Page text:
the copyright in the sound recording or cinematograph film and in any work or other subject-matter included in the sound recording or cinematograph film is not infringed —
(i)
by the making of a copy of the sound recording or cinematograph film by a person for the purpose of research or private study or with a view to publication; or
(ii)
by the making of a copy of the sound recording or cinematograph film by or on behalf of the officer-in-charge of the library or archives, if the copy is supplied to a person who satisfies the officer that he or she requires the copy for the purpose of research or private study or with a view to publication and that he or she will not use it for any other purpose.
Copying of sound recordings and cinematograph films for preservation and other purposes
113.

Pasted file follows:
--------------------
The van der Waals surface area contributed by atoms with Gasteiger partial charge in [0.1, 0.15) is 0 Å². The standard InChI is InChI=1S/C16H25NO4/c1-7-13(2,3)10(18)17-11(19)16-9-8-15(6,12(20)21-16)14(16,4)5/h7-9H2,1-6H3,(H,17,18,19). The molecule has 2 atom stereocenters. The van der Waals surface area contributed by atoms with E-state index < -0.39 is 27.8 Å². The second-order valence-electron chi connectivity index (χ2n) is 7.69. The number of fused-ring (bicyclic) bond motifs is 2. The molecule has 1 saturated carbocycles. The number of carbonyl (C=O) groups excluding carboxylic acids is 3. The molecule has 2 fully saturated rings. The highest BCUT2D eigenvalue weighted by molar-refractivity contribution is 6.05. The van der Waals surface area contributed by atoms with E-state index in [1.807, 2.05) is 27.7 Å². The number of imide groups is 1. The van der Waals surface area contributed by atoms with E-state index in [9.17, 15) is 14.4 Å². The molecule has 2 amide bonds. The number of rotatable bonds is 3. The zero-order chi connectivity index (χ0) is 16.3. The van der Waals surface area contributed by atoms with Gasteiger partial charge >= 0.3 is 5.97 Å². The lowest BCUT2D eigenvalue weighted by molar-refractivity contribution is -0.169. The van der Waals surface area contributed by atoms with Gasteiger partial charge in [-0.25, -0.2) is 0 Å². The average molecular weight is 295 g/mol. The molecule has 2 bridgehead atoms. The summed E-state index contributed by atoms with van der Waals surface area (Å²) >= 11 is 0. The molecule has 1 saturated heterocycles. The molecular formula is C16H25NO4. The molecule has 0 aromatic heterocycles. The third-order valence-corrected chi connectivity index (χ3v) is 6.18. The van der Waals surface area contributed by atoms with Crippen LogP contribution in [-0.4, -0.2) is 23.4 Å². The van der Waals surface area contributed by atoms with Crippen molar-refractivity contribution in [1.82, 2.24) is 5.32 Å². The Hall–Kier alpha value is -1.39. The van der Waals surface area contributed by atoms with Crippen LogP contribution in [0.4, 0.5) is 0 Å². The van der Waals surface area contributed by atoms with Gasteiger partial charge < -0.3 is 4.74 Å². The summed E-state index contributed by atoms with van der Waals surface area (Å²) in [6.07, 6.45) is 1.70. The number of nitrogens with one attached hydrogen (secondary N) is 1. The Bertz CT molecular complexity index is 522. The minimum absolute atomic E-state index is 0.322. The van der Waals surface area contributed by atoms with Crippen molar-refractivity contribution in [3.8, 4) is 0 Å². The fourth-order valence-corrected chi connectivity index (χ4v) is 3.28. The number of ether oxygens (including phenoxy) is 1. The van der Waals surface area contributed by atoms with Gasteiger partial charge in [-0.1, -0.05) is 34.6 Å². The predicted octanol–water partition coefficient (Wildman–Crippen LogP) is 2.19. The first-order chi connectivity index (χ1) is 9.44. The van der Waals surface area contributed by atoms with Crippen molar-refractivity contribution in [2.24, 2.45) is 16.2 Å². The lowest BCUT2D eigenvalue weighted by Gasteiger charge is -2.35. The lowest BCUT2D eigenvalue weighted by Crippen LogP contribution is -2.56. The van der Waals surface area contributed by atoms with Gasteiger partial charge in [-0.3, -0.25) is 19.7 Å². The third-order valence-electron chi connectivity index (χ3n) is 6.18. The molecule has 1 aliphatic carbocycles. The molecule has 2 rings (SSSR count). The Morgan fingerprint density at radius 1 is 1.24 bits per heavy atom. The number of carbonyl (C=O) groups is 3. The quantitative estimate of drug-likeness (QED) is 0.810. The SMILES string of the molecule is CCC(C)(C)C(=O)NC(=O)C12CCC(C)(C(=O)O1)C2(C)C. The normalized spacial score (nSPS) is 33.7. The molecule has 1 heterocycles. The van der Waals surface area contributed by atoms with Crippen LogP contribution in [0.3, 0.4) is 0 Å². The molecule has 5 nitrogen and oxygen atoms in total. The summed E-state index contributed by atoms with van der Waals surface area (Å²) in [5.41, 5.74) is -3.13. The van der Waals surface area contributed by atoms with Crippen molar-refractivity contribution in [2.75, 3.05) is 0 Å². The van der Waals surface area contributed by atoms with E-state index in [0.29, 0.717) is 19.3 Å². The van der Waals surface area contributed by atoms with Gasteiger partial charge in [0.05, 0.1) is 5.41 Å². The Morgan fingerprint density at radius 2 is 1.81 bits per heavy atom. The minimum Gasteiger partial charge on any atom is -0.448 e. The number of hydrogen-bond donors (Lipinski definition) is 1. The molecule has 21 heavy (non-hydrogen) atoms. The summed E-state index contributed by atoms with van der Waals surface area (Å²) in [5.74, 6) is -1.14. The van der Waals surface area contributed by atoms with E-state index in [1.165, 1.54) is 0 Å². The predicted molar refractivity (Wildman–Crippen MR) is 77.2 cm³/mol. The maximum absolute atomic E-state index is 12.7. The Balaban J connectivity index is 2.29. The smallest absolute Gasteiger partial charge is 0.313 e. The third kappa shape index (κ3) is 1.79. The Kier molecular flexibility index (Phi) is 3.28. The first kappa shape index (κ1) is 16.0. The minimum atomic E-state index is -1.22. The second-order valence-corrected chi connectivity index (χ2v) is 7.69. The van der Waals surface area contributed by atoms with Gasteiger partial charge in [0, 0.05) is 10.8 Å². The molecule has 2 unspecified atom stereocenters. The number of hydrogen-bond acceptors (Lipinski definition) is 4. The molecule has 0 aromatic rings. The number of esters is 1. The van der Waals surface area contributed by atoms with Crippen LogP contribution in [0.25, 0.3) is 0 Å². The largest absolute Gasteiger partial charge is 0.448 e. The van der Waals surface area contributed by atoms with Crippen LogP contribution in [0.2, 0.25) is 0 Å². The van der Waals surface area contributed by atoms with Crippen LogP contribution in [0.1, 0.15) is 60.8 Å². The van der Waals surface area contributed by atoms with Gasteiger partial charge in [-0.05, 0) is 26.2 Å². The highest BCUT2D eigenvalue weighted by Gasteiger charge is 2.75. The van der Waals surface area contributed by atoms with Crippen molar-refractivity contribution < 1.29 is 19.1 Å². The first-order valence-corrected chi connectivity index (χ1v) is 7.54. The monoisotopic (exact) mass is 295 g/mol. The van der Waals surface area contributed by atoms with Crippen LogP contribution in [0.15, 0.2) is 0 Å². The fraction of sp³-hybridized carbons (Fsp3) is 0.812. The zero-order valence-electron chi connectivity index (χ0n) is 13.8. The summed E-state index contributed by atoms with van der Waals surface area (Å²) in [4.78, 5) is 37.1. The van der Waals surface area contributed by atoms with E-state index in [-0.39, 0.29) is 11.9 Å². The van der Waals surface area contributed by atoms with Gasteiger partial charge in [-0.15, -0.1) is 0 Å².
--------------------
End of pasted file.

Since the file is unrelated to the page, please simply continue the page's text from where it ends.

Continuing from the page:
—(1)  Subject to subsection (3), where a copy of a sound recording, being a sound recording that forms, or formed, part of the collection of a library or archives, is made by or on behalf of the officer-in-charge of the library or archives —
(a)
if the sound recording is held in the collection in the form of a first record — for the purpose of preserving the record against loss or deterioration or for the purpose of research that is being, or is to be, carried out at the library or archives in which the record is held or at another library or archives;
(b)
if the sound recording is held in the collection in a published form but has been damaged or has deteriorated — for the purpose of replacing the sound recording; or
(c)
if the sound recording has been held in the collection in a published form but has been lost or stolen — for the purpose of replacing the sound recording,
the making of the copy does not infringe copyright in the sound recording or in any work or other subject-matter included in the sound recording.